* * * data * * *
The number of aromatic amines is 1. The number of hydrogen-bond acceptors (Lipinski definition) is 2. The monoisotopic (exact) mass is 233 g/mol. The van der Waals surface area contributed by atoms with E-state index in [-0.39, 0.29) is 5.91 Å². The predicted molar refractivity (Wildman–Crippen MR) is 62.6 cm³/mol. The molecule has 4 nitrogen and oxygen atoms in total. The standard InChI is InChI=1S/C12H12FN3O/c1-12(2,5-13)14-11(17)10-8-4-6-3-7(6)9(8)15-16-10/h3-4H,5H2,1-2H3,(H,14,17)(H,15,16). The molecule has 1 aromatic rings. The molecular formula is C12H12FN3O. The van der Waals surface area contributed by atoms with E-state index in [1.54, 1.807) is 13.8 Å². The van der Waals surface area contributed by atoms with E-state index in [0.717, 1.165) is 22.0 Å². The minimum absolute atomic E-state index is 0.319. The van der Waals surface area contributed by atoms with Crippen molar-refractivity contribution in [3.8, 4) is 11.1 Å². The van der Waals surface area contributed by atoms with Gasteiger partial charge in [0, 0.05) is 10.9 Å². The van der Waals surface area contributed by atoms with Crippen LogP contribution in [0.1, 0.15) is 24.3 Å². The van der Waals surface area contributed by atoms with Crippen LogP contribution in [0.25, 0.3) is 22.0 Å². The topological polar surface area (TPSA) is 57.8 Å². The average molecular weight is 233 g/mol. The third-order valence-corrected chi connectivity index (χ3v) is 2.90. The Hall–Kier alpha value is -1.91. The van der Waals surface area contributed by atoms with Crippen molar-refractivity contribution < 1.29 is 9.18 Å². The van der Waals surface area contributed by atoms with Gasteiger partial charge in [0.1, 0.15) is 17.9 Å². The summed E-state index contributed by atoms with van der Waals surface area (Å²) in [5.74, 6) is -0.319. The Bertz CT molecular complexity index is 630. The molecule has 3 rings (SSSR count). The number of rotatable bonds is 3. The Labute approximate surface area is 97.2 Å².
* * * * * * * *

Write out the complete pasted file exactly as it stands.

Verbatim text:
The number of aromatic amines is 1. The number of hydrogen-bond acceptors (Lipinski definition) is 2. The monoisotopic (exact) mass is 233 g/mol. The van der Waals surface area contributed by atoms with E-state index in [-0.39, 0.29) is 5.91 Å². The predicted molar refractivity (Wildman–Crippen MR) is 62.6 cm³/mol. The molecule has 4 nitrogen and oxygen atoms in total. The standard InChI is InChI=1S/C12H12FN3O/c1-12(2,5-13)14-11(17)10-8-4-6-3-7(6)9(8)15-16-10/h3-4H,5H2,1-2H3,(H,14,17)(H,15,16). The molecule has 1 aromatic rings. The molecular formula is C12H12FN3O. The van der Waals surface area contributed by atoms with E-state index in [1.54, 1.807) is 13.8 Å². The van der Waals surface area contributed by atoms with E-state index in [0.717, 1.165) is 22.0 Å². The minimum absolute atomic E-state index is 0.319. The van der Waals surface area contributed by atoms with Crippen molar-refractivity contribution in [3.8, 4) is 11.1 Å². The van der Waals surface area contributed by atoms with Gasteiger partial charge in [0, 0.05) is 10.9 Å². The van der Waals surface area contributed by atoms with Crippen LogP contribution in [0.1, 0.15) is 24.3 Å². The van der Waals surface area contributed by atoms with Crippen LogP contribution in [0.25, 0.3) is 22.0 Å². The topological polar surface area (TPSA) is 57.8 Å². The average molecular weight is 233 g/mol. The third-order valence-corrected chi connectivity index (χ3v) is 2.90. The Hall–Kier alpha value is -1.91. The van der Waals surface area contributed by atoms with Crippen molar-refractivity contribution < 1.29 is 9.18 Å². The van der Waals surface area contributed by atoms with Gasteiger partial charge in [0.1, 0.15) is 17.9 Å². The summed E-state index contributed by atoms with van der Waals surface area (Å²) in [5.74, 6) is -0.319. The Bertz CT molecular complexity index is 630. The molecule has 3 rings (SSSR count). The number of rotatable bonds is 3. The Labute approximate surface area is 97.2 Å².